Building an American Myth

How do you make a mission statement for a country? has been the theme of my last few posts. How can we recreate a unifying national myth to which all of us can resonate? What follows is a list of eight possible components of an American identity. These are not simple things – they contain […]

Identity Politics

We hear a lot about “identity politics” these days, and most of it is bad. The basic image is of ever-more strident and intolerant groups who are interested only in airing their grievances, establishing their victimhood, furthering their agendas, and shouting down anyone who disagrees – all at the expense of the greater good. But […]

A Mission Statement for America, Part 2

Please join me in this ongoing effort to create a working mission statement for America that may help us to hang together lest, as Benjamin Franklin noted, “we shall all hang separately.” (Note to Oval Office: Franklin: a great American, invented electricity, currently dead.) At the end of yesterday’s post, I wrote of four times […]

A Mission Statement for America

A New Series. America has not been this dangerously divided in many years, and the myths that in the past have held us together and shaped our identity as a people are no longer working. Instead, we have become an angry country where, in the words of W.B. Yeats, “everywhere the ceremony of innocence is […]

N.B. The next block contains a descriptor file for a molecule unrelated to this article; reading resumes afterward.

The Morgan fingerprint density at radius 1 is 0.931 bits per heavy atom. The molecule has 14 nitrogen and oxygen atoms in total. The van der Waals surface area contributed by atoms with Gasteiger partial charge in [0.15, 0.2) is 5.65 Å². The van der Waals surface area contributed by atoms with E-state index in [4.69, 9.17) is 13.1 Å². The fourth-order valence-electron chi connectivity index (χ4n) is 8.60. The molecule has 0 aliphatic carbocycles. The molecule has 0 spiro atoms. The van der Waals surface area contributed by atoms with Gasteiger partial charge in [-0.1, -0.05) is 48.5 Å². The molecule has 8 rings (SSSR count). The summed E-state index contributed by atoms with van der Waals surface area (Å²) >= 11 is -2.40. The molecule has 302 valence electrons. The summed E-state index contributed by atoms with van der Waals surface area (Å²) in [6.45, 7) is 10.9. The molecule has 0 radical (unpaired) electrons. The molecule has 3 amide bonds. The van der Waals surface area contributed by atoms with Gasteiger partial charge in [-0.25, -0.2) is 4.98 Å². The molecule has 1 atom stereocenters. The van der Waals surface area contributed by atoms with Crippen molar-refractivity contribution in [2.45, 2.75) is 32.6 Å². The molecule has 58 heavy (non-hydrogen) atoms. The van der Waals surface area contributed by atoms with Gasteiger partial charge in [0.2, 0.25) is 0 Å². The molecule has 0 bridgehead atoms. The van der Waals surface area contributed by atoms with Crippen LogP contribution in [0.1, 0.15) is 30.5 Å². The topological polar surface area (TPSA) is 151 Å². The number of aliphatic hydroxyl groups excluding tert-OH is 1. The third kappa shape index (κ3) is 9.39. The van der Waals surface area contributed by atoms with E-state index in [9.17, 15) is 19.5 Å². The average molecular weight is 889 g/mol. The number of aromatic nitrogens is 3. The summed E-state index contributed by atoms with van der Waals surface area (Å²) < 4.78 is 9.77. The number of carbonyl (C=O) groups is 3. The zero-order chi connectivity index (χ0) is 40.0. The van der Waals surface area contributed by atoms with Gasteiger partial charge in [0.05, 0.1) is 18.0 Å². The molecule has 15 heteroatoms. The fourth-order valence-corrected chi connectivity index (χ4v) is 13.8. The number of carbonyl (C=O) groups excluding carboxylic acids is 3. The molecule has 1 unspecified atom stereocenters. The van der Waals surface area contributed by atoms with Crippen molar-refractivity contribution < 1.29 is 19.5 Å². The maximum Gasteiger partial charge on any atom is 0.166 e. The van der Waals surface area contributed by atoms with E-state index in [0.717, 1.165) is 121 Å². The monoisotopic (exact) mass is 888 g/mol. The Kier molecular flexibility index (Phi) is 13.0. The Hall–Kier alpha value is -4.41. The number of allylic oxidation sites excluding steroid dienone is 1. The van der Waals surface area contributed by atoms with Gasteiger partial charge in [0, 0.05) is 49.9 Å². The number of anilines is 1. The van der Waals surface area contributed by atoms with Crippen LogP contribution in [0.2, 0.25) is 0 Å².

“As We Go Marching On”*

“Those who can make you believe absurdities can get you to commit atrocities.” Voltaire It’s been noted that I’m not now, nor have I ever been, a big fan of Donald Trump and that I have at times used this space to express my biased views. True. The responses from those who disagree have fallen […]


OK, I admit it. I live in a bubble. And you live in a bubble. We all live in bubbles. Even those who criticize us for living in bubbles live in bubbles. And those who say that people who live in bubbles can’t understand the “real” America, they live in bubbles, too. So, let’s acknowledge […]

It’s always ourselves we find in the sea*

“What I am fighting is the idea that charity is a moral duty and a primary virtue,” Ayn Rand (1964). This is the second in a series of responses to my recent post, Giving Very Small, reflections on hunger and homelessness in American cities not as detached statistics but as human encounters.  You now prompt me to […]

You Know You See Me

My last post hit a chord with many readers, whose responses were so varied and so thoughtful that I think they deserve a post of their own. In fact, two posts. I also urge you to read John Kirkpatrick’s comment, which is at once too long to excerpt here and too good to miss.  Here, excerpted and […]

Giving Very Small

It’s an old tale. One morning after a big storm, a wise man walks along a beach covered with starfish. He watches as a small boy bends to pick up a starfish and throw it into the ocean. “What are you doing,” he asks? “Throwing starfish into the ocean,” the boy replies. “If I don’t, […]

The Gift Outright

Fifty-six years ago, on a cold and windy day in Washington, eighty-six-year-old Robert Frost stood to read “Dedication,” a poem he had written for the inauguration of John F. Kennedy. Squinting into the bright sun, he found himself unable to read the faint type in front of him, and so instead he recited an earlier […]